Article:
Radical Imagination and the Stillness of Remembrance

Radical Imagination and the Stillness of Remembrance

During Marlborough’s Black History Month ASM, Dr. Jasmine D. Hill inspires the community to create an inclusive, just, and equitable world.

Radical Imagination and the Stillness of Remembrance

“For all of us, whether we identify as Black or not, we have an opportunity to sit in the stillness of remembrance: remembrance of the folks who came before us who paved the way through their own struggle and sacrifice for us to be able to do the things that we have the privilege of doing today.” This poignant message was shared by Dr. Jasmine D. Hill during her visit to Marlborough for our Black History Month All-School Meeting. In her meaningful address, titled “Black History Now: Past, Present, and Future in the Struggle for Justice,” Dr. Hill delved into the significance of Black History Month, celebrated achievements, and the ongoing fight for equality and inclusion.

Dr. Hill is a distinguished professor of public policy and sociology at University of California, Los Angeles (UCLA). She is a sociologist specializing in racial inequality and social mobility for Black Americans. She holds a BA in Communication Studies from UCLA and a Masters and PhD in Sociology from Stanford University; her expertise illuminated the complexities of Black History and its contemporary significance. 

Throughout her talk, Dr. Hill skillfully weaved historical context with contemporary relevance, discussing the origins of Black History Month and its evolution into a platform for celebrating the accomplishments of Black Americans. Dr. Hill shared, “Black History Month began as a reeducation campaign initially meant for Black communities. It has evolved to meet the goal of challenging the oppression of Black people.” 

While uplifting the accomplishments of prominent historical and contemporary Black figures, Dr. Hill also encouraged the Marlborough community to consider the hidden figures who paved the way for others to be successful, and who are often unknown or far less widely credited with their achievements. To emphasize her point, Dr. Hill taught the community about Pauli Murray. Murray was a non-binary lawyer, civil rights activist, author, and more. Born in 1910, Murray fought for inclusion and access. In a video Dr. Hill showed the audience, an educator shared: “Pauli Murray was a trailblazer. Not only did Pauli refuse to give up their seat on a bus 15 years before the famous Montgomery bus boycott, Pauli was also involved in nonviolent protests against segregated lunch counters 17 years before the Greensboro sit-ins. Ten years before Thurgood Marshall would win the case that would effectively outlaw segregation, Pauli Murray wrote a paper outlining the approach that should be taken and Thurgood Marshall used that paper in preparation for this case. Pauli’s footprints are everywhere.” By sharing stories like Murray’s, Dr. Hill emphasized the importance of remembrance and gratitude for those who paved the way for progress.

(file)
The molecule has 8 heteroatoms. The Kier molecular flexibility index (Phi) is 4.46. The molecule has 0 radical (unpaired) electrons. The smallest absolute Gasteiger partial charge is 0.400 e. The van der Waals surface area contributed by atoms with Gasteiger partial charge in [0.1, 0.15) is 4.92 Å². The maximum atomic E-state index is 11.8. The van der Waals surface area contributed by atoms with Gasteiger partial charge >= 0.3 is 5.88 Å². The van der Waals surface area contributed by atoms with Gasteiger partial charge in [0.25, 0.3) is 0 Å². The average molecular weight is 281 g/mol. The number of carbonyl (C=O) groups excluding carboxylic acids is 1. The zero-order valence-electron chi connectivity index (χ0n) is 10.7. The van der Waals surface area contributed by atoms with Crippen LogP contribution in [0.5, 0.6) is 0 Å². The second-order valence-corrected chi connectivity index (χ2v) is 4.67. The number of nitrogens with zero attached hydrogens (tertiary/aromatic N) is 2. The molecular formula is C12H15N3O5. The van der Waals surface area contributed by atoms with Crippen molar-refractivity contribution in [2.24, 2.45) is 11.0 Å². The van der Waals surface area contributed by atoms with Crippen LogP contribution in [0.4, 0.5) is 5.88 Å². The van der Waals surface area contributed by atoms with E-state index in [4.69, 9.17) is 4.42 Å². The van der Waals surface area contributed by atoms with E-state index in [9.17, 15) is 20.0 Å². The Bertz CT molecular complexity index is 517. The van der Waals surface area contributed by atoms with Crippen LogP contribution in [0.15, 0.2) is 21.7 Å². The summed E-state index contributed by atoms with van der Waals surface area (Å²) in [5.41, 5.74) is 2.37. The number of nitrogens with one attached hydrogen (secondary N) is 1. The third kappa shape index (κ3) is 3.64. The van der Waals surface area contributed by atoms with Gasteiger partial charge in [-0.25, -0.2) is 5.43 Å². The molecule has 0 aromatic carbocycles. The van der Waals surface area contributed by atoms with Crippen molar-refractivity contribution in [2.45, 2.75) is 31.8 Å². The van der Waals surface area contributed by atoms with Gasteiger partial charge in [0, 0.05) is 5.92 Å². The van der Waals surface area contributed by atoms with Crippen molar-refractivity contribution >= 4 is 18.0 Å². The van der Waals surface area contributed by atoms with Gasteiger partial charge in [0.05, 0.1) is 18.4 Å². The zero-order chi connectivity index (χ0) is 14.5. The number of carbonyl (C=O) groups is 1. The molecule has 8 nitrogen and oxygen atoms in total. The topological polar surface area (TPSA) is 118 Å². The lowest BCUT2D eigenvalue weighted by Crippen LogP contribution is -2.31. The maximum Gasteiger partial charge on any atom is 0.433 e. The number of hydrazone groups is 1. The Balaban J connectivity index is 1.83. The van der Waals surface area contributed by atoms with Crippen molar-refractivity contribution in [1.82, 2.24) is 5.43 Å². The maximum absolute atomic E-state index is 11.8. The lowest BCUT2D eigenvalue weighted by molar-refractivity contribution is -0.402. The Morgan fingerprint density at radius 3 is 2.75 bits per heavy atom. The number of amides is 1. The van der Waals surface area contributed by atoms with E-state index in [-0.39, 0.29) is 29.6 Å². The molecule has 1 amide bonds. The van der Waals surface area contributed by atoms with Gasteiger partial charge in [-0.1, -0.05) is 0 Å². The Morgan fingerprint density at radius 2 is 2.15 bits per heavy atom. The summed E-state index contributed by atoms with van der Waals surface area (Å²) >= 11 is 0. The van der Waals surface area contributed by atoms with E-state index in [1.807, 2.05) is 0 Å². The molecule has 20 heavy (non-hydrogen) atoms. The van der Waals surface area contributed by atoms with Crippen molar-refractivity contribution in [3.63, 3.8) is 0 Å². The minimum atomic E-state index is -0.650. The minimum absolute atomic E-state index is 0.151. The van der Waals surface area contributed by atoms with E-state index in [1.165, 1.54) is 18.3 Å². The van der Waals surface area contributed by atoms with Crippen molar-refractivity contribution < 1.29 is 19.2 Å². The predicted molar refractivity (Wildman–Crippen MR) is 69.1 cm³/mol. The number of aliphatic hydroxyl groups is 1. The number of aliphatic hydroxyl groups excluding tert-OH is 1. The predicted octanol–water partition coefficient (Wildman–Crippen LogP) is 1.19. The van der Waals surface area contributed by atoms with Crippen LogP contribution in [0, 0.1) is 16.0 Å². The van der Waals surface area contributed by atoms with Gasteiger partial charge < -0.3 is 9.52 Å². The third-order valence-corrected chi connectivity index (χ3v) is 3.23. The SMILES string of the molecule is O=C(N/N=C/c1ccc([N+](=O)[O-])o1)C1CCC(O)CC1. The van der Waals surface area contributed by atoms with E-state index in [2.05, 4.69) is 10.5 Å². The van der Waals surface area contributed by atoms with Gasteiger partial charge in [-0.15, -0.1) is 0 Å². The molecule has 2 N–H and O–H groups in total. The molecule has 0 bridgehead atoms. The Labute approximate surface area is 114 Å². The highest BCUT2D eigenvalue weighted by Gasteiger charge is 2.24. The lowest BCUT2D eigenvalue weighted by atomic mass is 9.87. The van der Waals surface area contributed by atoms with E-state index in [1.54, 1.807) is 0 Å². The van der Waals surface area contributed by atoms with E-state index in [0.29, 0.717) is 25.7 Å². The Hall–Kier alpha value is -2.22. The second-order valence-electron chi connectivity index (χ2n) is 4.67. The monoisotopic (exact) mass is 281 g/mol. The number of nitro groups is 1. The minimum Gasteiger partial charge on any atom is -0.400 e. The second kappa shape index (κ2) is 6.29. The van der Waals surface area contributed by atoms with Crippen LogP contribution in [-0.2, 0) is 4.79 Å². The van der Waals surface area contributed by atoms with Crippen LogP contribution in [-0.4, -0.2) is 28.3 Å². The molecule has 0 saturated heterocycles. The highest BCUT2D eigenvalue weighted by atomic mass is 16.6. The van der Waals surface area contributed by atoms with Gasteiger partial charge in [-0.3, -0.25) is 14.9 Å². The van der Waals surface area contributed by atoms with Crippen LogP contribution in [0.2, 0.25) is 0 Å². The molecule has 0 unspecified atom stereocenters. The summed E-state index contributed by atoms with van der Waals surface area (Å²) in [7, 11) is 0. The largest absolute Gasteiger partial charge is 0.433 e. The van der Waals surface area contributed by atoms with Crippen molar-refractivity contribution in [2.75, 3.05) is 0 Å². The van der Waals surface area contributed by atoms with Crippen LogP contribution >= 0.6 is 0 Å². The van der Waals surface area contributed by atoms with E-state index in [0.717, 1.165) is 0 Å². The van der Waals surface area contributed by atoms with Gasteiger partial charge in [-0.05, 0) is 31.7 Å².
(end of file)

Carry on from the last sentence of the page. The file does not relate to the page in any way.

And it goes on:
Moreover, Dr. Hill challenged the notion of being “the first” and underscored the responsibility that accompanies such achievements. She encouraged, “If you get the opportunity to be the first, please don't be the last. Do not close the door behind you.” Dr. Hill emphasized the need to create pathways for others, echoing the sentiment of Toni Morrison that true success lies in empowering others. 

Beyond historical reflections, Dr. Hill urged students to confront present-day challenges and actively contribute to creating a more just and inclusive society. Her practical steps for action, including educating oneself, fostering empathy, advocating for inclusion, and building coalitions, served as a roadmap for positive change. Emphasizing the importance of collaboration and solidarity, she called upon individuals to stand up against injustice and support marginalized communities. She also spoke about the notion of a “radical imagination” used to envision the future we all want to see. Dr. Hill said, “We can envision a world where all people can be safe, free, and have equal access to what they need to thrive.”

With everyone’s radical imagination activated, Dr. Hill circled back to the notion of remembering those who came before us, on whose shoulders each of us stands. Her message underscored the importance of gratitude and collective action in the ongoing work of justice and equality.  In closing, she urged the community to continue the fight for justice, ensuring that there is room for future generations to thrive. She concluded, “ I'm convinced that if we are going to get anywhere, we have to believe that we have the influence and power to take action now. That the radical imagination of the world that we want to create, it’s possible, it’s within our reach, and you all are going to be the folks that bring it forward. Thank you all in advance for the work that you are going to do to make our world better.”

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In the image that accompanies this article, Dr. Hill stands in the middle of the stage in Caswell Hall. She holds the microphone in her left hand and gestures with her right as she makes a point. Behind her on the projection screen, a phrase reads: “You may be the first... Don’t be the last”.


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